Scott Fletcher: How I kept afloat in the dotcom bust
James McKeigue Jul 26, 2012
Scott Fletcher succeeded where others failed
By 1996 Scott Fletcher, then just 22, had already seen two of his employers go bust. But he wasn’t bitter. “Both companies gave me great experience. I saw first-hand how not to run a business.” In particular, he learned the importance of cash flow. “They were good firms and with a bit more financial expertise they could have done well.” Rather than risk a third disaster, Fletcher decided to launch his own business, ANS Group.
His plan was to take over where his old employers had left off – installing and maintaining IT systems for corporate clients. He was given a headstart when his old boss gave him the green light to contact existing customers. “Not everyone wanted to switch over, but within a week I had £100,000 of contracts.”
He hired four of his old workmates, including his father who had previously worked in the same firm. “He was 50 and I was 22 so it was a bit weird being his manager but it worked out well.” He saved money by putting some of his new employees on training-for-work schemes. “I had no cash but I invoiced clients one month in advance and paid employees a month in arrears. I used credit cards to balance the difference.” He also took on a partner who handled customer service and administration.
By keeping a tight grip on cash Fletcher managed to succeed where his two previous employers had failed. The economy had picked up steam by 1996 and the arrival of the internet meant clients had to overhaul their IT infrastructure. By the end of the first year sales had reached £300,000. After two years Fletcher bought out his partner (“she wanted to take the money”) and brought in a new one, Paul Sweeney.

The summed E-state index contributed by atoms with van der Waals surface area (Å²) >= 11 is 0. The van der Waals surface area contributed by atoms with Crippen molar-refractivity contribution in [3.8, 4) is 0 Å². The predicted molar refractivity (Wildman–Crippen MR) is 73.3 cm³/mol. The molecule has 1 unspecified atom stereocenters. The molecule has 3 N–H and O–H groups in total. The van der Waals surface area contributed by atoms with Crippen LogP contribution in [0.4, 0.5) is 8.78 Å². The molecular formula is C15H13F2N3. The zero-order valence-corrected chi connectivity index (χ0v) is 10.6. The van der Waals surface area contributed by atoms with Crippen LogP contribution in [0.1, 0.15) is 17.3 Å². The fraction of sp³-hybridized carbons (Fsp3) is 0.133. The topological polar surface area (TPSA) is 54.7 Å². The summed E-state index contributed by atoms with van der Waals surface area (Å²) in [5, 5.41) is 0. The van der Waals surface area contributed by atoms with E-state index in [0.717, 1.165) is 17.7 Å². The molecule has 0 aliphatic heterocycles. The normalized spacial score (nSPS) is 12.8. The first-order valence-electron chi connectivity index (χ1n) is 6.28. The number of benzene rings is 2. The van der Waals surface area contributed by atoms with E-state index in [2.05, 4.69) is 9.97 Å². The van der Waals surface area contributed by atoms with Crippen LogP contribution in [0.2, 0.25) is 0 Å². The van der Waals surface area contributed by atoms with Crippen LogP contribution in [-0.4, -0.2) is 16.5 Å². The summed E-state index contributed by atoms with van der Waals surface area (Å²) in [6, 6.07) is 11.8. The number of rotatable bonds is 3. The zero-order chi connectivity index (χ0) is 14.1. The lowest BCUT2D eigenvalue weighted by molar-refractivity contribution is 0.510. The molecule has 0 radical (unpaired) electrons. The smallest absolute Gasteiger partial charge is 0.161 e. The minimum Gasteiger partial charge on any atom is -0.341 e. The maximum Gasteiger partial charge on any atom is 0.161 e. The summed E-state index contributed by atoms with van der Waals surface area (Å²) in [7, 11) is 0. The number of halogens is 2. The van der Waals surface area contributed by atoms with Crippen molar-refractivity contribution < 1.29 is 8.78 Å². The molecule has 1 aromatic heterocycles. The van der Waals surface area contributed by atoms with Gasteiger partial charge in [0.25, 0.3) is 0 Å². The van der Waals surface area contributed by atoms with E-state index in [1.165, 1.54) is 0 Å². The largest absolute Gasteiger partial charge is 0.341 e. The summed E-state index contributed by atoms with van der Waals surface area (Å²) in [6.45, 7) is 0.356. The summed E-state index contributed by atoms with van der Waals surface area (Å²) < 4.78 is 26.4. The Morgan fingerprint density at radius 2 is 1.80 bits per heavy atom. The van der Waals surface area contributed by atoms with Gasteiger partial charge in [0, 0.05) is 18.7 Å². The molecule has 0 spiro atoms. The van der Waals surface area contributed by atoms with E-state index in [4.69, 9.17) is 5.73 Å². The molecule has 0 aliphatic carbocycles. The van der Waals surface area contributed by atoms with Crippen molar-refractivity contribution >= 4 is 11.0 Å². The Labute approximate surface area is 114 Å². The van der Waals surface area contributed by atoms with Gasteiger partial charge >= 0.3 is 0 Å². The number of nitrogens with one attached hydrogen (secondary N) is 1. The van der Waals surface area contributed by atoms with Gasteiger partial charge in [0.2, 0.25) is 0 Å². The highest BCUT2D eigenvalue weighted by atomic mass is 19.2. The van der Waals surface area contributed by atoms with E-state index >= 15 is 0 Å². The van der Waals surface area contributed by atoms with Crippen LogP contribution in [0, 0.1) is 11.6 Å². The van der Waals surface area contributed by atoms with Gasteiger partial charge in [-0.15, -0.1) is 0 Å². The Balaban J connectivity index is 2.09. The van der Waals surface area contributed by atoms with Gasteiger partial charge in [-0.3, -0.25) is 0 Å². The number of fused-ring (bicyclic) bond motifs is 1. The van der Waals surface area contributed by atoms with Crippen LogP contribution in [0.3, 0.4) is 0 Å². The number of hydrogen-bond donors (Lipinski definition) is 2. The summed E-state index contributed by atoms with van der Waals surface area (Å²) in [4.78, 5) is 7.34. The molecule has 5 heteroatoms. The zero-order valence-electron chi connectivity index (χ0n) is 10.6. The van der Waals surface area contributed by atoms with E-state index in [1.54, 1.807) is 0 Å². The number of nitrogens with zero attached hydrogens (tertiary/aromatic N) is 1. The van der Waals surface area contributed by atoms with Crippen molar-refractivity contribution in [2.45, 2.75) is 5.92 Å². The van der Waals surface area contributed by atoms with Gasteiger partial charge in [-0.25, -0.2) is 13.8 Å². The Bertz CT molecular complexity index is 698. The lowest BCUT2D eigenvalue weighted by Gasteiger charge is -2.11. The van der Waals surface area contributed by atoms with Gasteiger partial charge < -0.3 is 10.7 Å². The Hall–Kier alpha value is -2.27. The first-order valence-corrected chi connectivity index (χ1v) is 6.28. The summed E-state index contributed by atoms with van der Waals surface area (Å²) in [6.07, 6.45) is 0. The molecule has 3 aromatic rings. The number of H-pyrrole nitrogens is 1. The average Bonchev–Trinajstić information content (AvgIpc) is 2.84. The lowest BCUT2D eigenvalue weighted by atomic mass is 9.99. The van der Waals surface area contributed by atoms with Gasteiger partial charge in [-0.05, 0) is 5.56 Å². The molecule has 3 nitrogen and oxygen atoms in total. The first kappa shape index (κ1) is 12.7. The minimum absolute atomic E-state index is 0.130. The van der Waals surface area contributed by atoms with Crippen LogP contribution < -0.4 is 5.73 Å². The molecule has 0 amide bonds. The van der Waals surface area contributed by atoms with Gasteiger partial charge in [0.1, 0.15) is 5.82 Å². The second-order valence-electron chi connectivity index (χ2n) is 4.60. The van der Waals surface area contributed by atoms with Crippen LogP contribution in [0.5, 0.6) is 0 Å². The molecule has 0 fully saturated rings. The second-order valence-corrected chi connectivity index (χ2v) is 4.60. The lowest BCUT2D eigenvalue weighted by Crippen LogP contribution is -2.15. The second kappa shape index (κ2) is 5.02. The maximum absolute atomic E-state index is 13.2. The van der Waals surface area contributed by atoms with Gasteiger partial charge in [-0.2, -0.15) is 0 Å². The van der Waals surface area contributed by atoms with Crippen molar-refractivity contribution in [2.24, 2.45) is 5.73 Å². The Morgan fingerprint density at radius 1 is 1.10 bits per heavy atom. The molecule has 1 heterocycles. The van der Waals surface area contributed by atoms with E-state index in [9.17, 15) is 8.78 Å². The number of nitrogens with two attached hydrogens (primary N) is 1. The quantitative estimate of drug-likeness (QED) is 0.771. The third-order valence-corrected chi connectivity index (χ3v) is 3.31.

Another former colleague, Sweeney was “the best salesman I have ever seen”. The pair had worked together for years and “the only reason he wasn’t in the business from the start was that he had just started a family and needed security”. The pair hammered out a deal: “we didn’t waste money on lawyers or contracts, we just wrote it down on the back of a beer mat and shook hands”.
Sweeney’s sales nous pushed revenues up to £1.5m by 2000. Now the pair decided to list on Plus, the British stockmarket for smaller firms, to raise extra finance. “It was the dotcom boom and valuations were crazy.” They sold a 30% stake in the firm for £1.5m. A chunk of the money was used to buy a rival. “Sometimes you need to buy a firm to breakthrough to the next level.” Then, just after the deal had been done, the dotcom bubble burst.
Fletcher decided to “sit on” the remaining cash and wait. That decision meant the firm was well-placed when IT spending began to pick up a year or so later. In 2006 they snapped up Bios, a British firm that was a Cisco partner. It proved a shrewd move that helped drive sales.
ANS Group was also an early mover in cloud computing – the technology that allows firms to outsource some of their IT needs. The pair began specialising in the equipment, software and skills needed to help clients. Another acquisition in late 2010 gave ANS yet more cloud computing expertise and last year the firm’s sales hit £44m. The pair have now delisted ANS Group, because “the market valued the firm too cheaply”. Fletcher, still only 38, has his sights set on expansion.
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